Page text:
Abnormalities in any of these factors, together with fortuitous encounters with pathogens may result in the colic phenotype [19]. It was observed that infants with colic have a different micro biota's composition. In particular, the infants with colic are most often colonized by anaerobic bacteria Gram-negative and less frequently by bifidobacteria and lactobacilli, with differences in the patterns of the same intestinal lactobacilli, L. lactis and L. brevis, producers of ethyl alcohol and carbon dioxide, while L. acidophilus has been shown only in healthy infants.

This diversity of strains may be involved in increasing the meteorism typical of infantile colic. The alteration of the microbial environment in infants with colic could lead to a deregulation of intestinal motor function and an increase in gas production, with the consequent onset of the typical symptoms of the disorder. Moreover infants with colic, a condition previously believed to be non-organic in nature, have evidence of intestinal Neutrophillic infiltration.

The Role and Efficiency of L reuteri DSM17938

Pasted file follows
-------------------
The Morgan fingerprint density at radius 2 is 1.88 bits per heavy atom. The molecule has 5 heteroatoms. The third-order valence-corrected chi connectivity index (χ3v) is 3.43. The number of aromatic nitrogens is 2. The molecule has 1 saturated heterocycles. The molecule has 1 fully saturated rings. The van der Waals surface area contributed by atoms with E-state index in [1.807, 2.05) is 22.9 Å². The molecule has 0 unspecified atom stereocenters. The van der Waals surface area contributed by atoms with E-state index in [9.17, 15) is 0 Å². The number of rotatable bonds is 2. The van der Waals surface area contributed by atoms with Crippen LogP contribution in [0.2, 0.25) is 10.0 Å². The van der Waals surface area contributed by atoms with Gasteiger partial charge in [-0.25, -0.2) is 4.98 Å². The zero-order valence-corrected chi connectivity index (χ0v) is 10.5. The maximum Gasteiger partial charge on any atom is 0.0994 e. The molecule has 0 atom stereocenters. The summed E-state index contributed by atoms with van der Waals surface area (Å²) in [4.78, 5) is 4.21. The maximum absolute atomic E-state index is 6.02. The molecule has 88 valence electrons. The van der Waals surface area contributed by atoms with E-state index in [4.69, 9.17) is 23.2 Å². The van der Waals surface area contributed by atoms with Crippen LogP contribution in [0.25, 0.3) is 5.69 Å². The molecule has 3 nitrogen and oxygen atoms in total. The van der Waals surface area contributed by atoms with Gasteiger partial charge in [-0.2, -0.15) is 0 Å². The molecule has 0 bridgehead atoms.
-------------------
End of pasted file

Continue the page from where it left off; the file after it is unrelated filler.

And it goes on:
The use of probiotics in infantile colic is based upon the hypothesis that aberrant intestinal microflora could cause gut dysfunction and gas production, contributing to symptoms.

L. reuteri (strains-American Type Culture Collection Strain 55730 and DSM 17938) significantly decreased the rate (minutes/day) of crying. L.reuteri DSM 17938 is the only probiotic strain with highest level of evidence in prevention and treatment of infantile colic.

Supplementation with the probiotic L. reuteri administered at a dose of 108 CFUs once daily to breastfed infants less than six months of age resulted in significantly greater improvement in colic symptoms at the end of treatment (21 or 28 days) with no incidence of side effects [20] (Figure 2).


Figure 2. The mechanizations of L reuteri are depicted in the picture above Used with permission from © 2018 Mu, Tavella and Luo [21].

Mechanism of Action of L reuteri DSM17938

Qinghui Mu et al. in their paper have explained the multifaceted and multi-dimensional role of L reuteri and the predominant role played by it in the human gut microbiota with focus on the elimination of infections and attenuating infections [22].

Studies Supporting the Use of L reuteri DSM17938

The efficacy of L reuteri has been clearly demonstrated in many clinical trials and the below table tries to summarize the results of all the studies (Table 1).

Condition L reuteri strain Weeks Feeding Outcome Study
Infant colic DSM17938 3 Breast fed Significant reduction in crying time Mi et al. 2015
Infant colic DSM17938 3 Breast fed infants Reduction in crying and fussing time Chau et al. 2015
Infant colic DSM17938 12 Newborns Effective preventive and protective action Savino et al. 2015a